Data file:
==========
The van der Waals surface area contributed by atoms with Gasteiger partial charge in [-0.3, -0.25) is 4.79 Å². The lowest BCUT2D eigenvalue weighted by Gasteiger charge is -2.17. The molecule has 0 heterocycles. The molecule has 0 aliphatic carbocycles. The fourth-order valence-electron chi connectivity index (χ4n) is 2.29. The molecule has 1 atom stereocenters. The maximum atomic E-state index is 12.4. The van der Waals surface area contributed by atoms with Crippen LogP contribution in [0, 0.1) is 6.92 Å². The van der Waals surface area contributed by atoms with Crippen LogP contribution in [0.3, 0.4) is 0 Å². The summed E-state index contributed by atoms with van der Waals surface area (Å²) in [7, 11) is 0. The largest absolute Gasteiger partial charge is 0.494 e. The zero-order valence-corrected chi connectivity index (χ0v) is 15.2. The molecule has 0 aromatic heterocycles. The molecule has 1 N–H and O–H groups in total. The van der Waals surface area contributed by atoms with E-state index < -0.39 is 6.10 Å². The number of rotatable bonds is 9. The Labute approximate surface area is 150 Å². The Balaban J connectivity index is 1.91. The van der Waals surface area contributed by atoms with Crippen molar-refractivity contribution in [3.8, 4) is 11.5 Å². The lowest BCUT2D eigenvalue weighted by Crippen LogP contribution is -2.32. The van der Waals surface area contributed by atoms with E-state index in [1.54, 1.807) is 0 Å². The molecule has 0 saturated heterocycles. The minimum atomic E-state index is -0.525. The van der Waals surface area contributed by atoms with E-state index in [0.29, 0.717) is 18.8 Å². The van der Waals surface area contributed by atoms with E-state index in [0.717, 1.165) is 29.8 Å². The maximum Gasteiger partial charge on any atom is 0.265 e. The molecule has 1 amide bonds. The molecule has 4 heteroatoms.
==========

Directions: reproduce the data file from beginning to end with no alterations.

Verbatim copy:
The van der Waals surface area contributed by atoms with Gasteiger partial charge in [-0.3, -0.25) is 4.79 Å². The lowest BCUT2D eigenvalue weighted by Gasteiger charge is -2.17. The molecule has 0 heterocycles. The molecule has 0 aliphatic carbocycles. The fourth-order valence-electron chi connectivity index (χ4n) is 2.29. The molecule has 1 atom stereocenters. The maximum atomic E-state index is 12.4. The van der Waals surface area contributed by atoms with Crippen LogP contribution in [0, 0.1) is 6.92 Å². The van der Waals surface area contributed by atoms with Crippen LogP contribution in [0.3, 0.4) is 0 Å². The summed E-state index contributed by atoms with van der Waals surface area (Å²) in [7, 11) is 0. The largest absolute Gasteiger partial charge is 0.494 e. The zero-order valence-corrected chi connectivity index (χ0v) is 15.2. The molecule has 0 aromatic heterocycles. The molecule has 1 N–H and O–H groups in total. The van der Waals surface area contributed by atoms with E-state index < -0.39 is 6.10 Å². The number of rotatable bonds is 9. The Labute approximate surface area is 150 Å². The Balaban J connectivity index is 1.91. The van der Waals surface area contributed by atoms with Crippen molar-refractivity contribution in [3.8, 4) is 11.5 Å². The lowest BCUT2D eigenvalue weighted by Crippen LogP contribution is -2.32. The van der Waals surface area contributed by atoms with E-state index in [1.54, 1.807) is 0 Å². The molecule has 0 saturated heterocycles. The minimum atomic E-state index is -0.525. The van der Waals surface area contributed by atoms with E-state index in [0.29, 0.717) is 18.8 Å². The van der Waals surface area contributed by atoms with E-state index in [0.717, 1.165) is 29.8 Å². The maximum Gasteiger partial charge on any atom is 0.265 e. The molecule has 1 amide bonds. The molecule has 4 heteroatoms.